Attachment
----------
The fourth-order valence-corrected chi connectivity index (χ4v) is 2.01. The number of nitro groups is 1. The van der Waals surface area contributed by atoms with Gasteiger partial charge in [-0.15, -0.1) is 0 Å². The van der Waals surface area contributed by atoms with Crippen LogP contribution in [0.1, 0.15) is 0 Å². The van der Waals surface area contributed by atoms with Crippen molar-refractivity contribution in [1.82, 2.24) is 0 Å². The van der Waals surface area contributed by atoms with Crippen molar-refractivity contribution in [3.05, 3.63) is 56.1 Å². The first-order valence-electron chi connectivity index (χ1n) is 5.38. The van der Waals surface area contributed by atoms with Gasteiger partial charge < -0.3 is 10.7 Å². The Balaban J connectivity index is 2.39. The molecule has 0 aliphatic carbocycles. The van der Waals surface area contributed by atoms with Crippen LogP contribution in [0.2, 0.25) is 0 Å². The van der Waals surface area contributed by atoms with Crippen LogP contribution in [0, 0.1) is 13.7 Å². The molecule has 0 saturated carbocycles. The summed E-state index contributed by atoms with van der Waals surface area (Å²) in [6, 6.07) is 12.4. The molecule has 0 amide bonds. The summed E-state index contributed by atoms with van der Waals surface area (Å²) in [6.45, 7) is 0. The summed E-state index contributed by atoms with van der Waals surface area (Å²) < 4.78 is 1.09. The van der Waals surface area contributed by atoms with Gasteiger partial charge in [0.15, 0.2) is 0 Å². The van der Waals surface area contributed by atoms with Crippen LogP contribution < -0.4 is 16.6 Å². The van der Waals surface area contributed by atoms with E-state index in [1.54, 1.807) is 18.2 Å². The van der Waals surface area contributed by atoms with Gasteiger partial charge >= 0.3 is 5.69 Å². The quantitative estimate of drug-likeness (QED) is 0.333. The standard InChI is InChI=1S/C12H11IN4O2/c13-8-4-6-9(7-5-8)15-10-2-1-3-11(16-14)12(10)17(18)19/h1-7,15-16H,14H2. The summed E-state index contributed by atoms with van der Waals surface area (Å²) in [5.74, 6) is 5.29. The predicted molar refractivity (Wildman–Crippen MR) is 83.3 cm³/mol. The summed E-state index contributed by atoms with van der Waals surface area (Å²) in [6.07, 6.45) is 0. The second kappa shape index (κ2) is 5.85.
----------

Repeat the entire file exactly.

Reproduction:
The fourth-order valence-corrected chi connectivity index (χ4v) is 2.01. The number of nitro groups is 1. The van der Waals surface area contributed by atoms with Gasteiger partial charge in [-0.15, -0.1) is 0 Å². The van der Waals surface area contributed by atoms with Crippen LogP contribution in [0.1, 0.15) is 0 Å². The van der Waals surface area contributed by atoms with Crippen molar-refractivity contribution in [1.82, 2.24) is 0 Å². The van der Waals surface area contributed by atoms with Crippen molar-refractivity contribution in [3.05, 3.63) is 56.1 Å². The first-order valence-electron chi connectivity index (χ1n) is 5.38. The van der Waals surface area contributed by atoms with Gasteiger partial charge < -0.3 is 10.7 Å². The Balaban J connectivity index is 2.39. The molecule has 0 aliphatic carbocycles. The van der Waals surface area contributed by atoms with Crippen LogP contribution in [0.2, 0.25) is 0 Å². The van der Waals surface area contributed by atoms with Crippen LogP contribution in [0, 0.1) is 13.7 Å². The molecule has 0 saturated carbocycles. The summed E-state index contributed by atoms with van der Waals surface area (Å²) in [6, 6.07) is 12.4. The molecule has 0 amide bonds. The summed E-state index contributed by atoms with van der Waals surface area (Å²) in [6.45, 7) is 0. The summed E-state index contributed by atoms with van der Waals surface area (Å²) < 4.78 is 1.09. The van der Waals surface area contributed by atoms with Gasteiger partial charge in [0.15, 0.2) is 0 Å². The van der Waals surface area contributed by atoms with Crippen LogP contribution < -0.4 is 16.6 Å². The van der Waals surface area contributed by atoms with E-state index in [1.54, 1.807) is 18.2 Å². The van der Waals surface area contributed by atoms with Gasteiger partial charge >= 0.3 is 5.69 Å². The quantitative estimate of drug-likeness (QED) is 0.333. The standard InChI is InChI=1S/C12H11IN4O2/c13-8-4-6-9(7-5-8)15-10-2-1-3-11(16-14)12(10)17(18)19/h1-7,15-16H,14H2. The summed E-state index contributed by atoms with van der Waals surface area (Å²) in [5.74, 6) is 5.29. The predicted molar refractivity (Wildman–Crippen MR) is 83.3 cm³/mol. The summed E-state index contributed by atoms with van der Waals surface area (Å²) in [6.07, 6.45) is 0. The second kappa shape index (κ2) is 5.85.